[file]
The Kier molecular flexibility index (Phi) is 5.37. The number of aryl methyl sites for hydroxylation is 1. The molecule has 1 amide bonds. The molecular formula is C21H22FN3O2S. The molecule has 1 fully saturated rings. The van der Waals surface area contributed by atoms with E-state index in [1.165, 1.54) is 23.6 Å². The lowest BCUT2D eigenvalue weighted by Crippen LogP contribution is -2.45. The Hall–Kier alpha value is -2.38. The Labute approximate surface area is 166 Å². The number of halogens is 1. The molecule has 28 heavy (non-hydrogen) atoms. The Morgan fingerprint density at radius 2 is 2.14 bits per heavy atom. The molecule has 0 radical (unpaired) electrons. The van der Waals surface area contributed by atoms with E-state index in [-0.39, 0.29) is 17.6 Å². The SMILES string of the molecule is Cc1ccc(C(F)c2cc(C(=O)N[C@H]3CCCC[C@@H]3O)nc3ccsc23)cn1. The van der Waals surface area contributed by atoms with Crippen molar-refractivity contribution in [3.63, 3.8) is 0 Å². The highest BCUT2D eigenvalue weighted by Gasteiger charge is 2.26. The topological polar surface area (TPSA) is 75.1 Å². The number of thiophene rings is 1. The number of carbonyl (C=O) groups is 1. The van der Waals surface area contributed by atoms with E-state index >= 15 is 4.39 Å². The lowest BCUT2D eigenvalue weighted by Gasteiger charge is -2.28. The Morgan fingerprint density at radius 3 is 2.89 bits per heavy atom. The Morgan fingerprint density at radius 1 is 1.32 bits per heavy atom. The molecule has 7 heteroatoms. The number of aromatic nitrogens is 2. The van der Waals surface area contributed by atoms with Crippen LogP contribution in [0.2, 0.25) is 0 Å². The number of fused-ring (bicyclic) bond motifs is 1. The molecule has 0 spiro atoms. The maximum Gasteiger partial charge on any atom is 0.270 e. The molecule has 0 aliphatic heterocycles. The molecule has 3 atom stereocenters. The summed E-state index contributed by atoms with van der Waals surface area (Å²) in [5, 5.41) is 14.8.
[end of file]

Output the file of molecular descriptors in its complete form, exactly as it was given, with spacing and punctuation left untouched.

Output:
The Kier molecular flexibility index (Phi) is 5.37. The number of aryl methyl sites for hydroxylation is 1. The molecule has 1 amide bonds. The molecular formula is C21H22FN3O2S. The molecule has 1 fully saturated rings. The van der Waals surface area contributed by atoms with E-state index in [1.165, 1.54) is 23.6 Å². The lowest BCUT2D eigenvalue weighted by Crippen LogP contribution is -2.45. The Hall–Kier alpha value is -2.38. The Labute approximate surface area is 166 Å². The number of halogens is 1. The molecule has 28 heavy (non-hydrogen) atoms. The Morgan fingerprint density at radius 2 is 2.14 bits per heavy atom. The molecule has 0 radical (unpaired) electrons. The van der Waals surface area contributed by atoms with E-state index in [-0.39, 0.29) is 17.6 Å². The SMILES string of the molecule is Cc1ccc(C(F)c2cc(C(=O)N[C@H]3CCCC[C@@H]3O)nc3ccsc23)cn1. The van der Waals surface area contributed by atoms with Crippen molar-refractivity contribution in [3.63, 3.8) is 0 Å². The highest BCUT2D eigenvalue weighted by Gasteiger charge is 2.26. The topological polar surface area (TPSA) is 75.1 Å². The number of thiophene rings is 1. The number of carbonyl (C=O) groups is 1. The van der Waals surface area contributed by atoms with E-state index >= 15 is 4.39 Å². The lowest BCUT2D eigenvalue weighted by Gasteiger charge is -2.28. The Morgan fingerprint density at radius 3 is 2.89 bits per heavy atom. The Morgan fingerprint density at radius 1 is 1.32 bits per heavy atom. The molecule has 7 heteroatoms. The number of aromatic nitrogens is 2. The van der Waals surface area contributed by atoms with Crippen LogP contribution in [0.2, 0.25) is 0 Å². The number of fused-ring (bicyclic) bond motifs is 1. The molecule has 0 spiro atoms. The maximum Gasteiger partial charge on any atom is 0.270 e. The molecule has 0 aliphatic heterocycles. The molecule has 3 atom stereocenters. The summed E-state index contributed by atoms with van der Waals surface area (Å²) in [5, 5.41) is 14.8.